Every New Year, chances are at least one person you know (or maybe it's you!) assigns him- or herself a Dry January -- a month without alcohol, in order to atone for holiday excesses or greet the shiny New Year with a fresh, hangover-free start. For those of us who've never attempted a booze-free start to the year, it's tempting to scoff at the supposed merits of such an abstinence pledge. It's only a month, after all: What good could that possibly do? It's like those people who make a lot of noise about quitting Facebook and then quietly come right back. But -- I am terribly sorry to share this -- we now have ourselves a bit of evidence that, yeah, taking a 31-day break from booze is pretty smart from a health perspective, according to a little experiment conducted by staffers at New Scientist.
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On the one hand: duh. But on the other: Despite the popularity of Dry January, there actually isn't a ton of scientific literature on the effects of briefly abstaining from alcohol. (It's apparently especially popular in the U.K., where public-health officials have even begun a campaign to urge Brits toward a booze-free month.) And so last year, the editors of New Scientist, seeking medical and scientific information about a month without alcohol and finding none, decided to take matters into their own hands.
Fourteen New Scientist staffers -- who, incidentally, all rated their personal drinking habits as normal -- agreed to participate in an experiment led by Rajiv Jalan at University College London. In early October of last year, they took a series of surveys and medical tests. Four of them then continued drinking as they usually did, and 10 quit booze until early November, when all 14 repeated the same tests. When Jalan analyzed the results, he found that those who'd kept to their normal drinking habits didn't show any significant changes in the health markers measured, but he did find consistent changes in the results for the ten who did abstain from alcohol for the month.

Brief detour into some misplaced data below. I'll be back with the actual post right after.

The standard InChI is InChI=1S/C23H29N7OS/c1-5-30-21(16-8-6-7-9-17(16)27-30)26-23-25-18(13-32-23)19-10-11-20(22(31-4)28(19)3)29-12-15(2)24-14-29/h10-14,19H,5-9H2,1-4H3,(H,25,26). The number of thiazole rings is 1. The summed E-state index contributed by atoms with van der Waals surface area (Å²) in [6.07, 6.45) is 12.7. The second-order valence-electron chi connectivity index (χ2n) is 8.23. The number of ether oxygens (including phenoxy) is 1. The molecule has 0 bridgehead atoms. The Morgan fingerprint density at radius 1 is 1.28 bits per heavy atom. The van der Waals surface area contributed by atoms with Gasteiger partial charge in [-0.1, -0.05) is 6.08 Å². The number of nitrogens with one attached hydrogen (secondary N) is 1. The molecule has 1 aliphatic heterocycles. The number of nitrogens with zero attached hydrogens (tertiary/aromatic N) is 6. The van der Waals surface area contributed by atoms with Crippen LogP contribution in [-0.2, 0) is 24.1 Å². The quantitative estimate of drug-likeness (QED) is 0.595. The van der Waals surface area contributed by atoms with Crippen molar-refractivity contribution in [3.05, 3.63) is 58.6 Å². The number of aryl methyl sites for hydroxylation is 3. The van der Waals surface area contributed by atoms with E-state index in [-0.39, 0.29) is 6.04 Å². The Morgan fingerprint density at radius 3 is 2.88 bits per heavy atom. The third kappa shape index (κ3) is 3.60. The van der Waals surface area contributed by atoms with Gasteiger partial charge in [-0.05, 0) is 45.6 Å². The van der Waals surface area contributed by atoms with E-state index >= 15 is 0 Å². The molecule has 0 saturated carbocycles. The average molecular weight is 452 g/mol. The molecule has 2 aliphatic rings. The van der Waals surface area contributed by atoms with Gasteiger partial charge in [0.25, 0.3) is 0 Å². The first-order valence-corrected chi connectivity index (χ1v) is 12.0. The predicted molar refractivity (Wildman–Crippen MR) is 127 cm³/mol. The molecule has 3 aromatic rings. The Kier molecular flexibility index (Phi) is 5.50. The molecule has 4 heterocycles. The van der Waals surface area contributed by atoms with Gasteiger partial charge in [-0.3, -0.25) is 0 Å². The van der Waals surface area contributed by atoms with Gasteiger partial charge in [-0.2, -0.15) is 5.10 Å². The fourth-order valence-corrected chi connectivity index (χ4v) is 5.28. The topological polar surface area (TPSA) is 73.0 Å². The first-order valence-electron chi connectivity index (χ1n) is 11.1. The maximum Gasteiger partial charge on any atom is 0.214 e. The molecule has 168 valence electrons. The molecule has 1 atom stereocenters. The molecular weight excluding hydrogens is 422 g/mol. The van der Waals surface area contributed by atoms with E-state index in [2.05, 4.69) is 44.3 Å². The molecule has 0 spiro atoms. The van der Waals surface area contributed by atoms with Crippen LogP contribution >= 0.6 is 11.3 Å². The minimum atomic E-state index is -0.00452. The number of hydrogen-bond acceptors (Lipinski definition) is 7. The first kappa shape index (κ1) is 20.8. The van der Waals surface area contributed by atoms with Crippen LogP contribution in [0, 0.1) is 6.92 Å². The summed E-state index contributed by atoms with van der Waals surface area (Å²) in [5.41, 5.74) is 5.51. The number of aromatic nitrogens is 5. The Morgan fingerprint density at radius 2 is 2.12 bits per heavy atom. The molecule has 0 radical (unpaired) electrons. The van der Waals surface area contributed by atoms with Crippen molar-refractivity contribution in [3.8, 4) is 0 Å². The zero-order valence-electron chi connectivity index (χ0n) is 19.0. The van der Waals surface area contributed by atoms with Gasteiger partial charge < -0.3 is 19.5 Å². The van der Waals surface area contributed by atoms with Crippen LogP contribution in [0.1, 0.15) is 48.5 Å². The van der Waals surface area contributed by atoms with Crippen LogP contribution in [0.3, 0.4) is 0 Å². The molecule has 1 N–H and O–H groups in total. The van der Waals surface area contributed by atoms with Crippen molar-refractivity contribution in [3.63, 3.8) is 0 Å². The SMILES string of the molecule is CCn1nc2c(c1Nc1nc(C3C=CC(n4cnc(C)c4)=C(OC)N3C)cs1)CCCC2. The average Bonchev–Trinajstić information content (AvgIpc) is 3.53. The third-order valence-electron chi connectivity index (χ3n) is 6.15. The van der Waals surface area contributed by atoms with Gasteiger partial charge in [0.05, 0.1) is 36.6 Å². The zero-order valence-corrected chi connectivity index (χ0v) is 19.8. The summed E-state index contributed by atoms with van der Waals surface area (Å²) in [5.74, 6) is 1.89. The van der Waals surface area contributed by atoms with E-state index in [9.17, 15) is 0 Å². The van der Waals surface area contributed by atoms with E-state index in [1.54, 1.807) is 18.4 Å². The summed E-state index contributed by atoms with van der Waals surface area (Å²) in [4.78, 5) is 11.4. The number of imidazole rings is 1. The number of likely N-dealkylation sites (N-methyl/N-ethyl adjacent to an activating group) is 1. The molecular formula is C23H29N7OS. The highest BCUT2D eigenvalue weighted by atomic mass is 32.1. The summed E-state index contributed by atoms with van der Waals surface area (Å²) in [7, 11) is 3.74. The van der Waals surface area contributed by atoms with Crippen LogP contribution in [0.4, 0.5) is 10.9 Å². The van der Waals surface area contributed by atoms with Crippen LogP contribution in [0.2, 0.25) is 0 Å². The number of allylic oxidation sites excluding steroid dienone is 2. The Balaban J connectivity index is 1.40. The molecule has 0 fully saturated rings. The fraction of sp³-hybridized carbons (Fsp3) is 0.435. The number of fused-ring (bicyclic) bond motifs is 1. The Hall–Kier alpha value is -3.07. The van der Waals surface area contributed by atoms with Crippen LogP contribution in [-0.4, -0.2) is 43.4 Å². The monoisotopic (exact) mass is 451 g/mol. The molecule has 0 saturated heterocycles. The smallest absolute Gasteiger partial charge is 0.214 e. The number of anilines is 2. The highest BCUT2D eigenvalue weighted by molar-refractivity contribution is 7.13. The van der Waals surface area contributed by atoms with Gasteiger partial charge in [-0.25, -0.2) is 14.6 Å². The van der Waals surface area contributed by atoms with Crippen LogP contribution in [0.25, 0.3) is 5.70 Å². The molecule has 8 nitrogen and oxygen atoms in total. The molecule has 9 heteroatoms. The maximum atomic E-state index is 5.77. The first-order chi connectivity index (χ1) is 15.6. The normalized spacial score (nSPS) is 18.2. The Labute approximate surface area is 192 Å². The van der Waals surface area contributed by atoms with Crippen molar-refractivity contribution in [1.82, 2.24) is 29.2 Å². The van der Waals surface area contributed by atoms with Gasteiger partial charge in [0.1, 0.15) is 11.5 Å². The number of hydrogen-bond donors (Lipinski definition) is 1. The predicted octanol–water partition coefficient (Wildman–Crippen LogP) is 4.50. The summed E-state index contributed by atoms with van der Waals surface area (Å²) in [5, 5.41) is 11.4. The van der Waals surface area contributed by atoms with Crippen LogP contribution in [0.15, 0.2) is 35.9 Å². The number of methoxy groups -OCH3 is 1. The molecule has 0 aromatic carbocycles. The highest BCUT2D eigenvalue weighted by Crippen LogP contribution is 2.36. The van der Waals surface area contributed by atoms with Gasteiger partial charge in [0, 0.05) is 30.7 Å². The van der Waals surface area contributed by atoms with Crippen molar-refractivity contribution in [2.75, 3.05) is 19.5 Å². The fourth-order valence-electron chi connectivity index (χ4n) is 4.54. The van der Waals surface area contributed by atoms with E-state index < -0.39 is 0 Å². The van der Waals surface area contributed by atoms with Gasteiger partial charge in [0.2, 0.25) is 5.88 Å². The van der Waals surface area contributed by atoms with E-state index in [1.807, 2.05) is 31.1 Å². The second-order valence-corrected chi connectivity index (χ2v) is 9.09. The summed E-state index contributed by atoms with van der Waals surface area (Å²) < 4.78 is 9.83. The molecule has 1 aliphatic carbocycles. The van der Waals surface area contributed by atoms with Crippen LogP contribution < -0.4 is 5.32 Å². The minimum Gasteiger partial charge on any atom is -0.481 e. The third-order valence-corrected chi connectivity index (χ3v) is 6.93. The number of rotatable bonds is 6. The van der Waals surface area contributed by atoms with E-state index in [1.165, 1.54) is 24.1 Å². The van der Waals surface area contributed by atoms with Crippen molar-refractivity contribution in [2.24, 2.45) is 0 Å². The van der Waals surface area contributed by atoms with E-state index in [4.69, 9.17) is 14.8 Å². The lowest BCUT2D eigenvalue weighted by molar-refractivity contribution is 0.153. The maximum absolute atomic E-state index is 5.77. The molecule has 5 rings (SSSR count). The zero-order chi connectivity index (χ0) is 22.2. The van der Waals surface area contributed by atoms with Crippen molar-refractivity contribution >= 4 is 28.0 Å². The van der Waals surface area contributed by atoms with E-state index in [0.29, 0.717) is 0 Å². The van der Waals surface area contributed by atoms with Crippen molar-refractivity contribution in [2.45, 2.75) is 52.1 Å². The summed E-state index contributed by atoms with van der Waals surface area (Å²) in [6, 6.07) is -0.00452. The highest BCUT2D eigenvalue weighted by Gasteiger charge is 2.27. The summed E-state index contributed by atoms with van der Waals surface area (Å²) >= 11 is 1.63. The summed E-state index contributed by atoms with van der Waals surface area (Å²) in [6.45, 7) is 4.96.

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From New Scientist:
Liver fat fell on average by 15 per cent, and by almost 20 per cent in some individuals. Jalan says this is highly significant, because fat accumulation on the liver is a known prelude to liver damage. It can cause inflammation, resulting in liver disease. "This transition is the harbinger first for temporary scarring called fibrosis and ultimately a non-reversible type of scarring that destroys liver structure, called cirrhosis," says Jalan. Although our livers were all judged to be generally healthy, the fat reductions would almost certainly help to retard liver deterioration, he says.
Then came another surprise. The blood glucose levels of the abstainers dropped by 16 per cent on average, from 5.1 to 4.3 millimoles per litre. The normal range for blood glucose is between 3.9 and 5.6 mmol/l. "I was staggered," says Kevin Moore, consultant in liver health services at UCLMS. "I don't think anyone has ever observed that before."
The abstainers also reported that they slept better and were more focused than usual during their month off from booze. Obviously, it's not clear if these changes will have any long-term impact on the participants' health, and, anyway, it's too small of an experiment to make any large assumptions. But it's at least a little something for Dry January participants to hang on to, and share with their skeptical friends, while they sip their club soda at happy hour.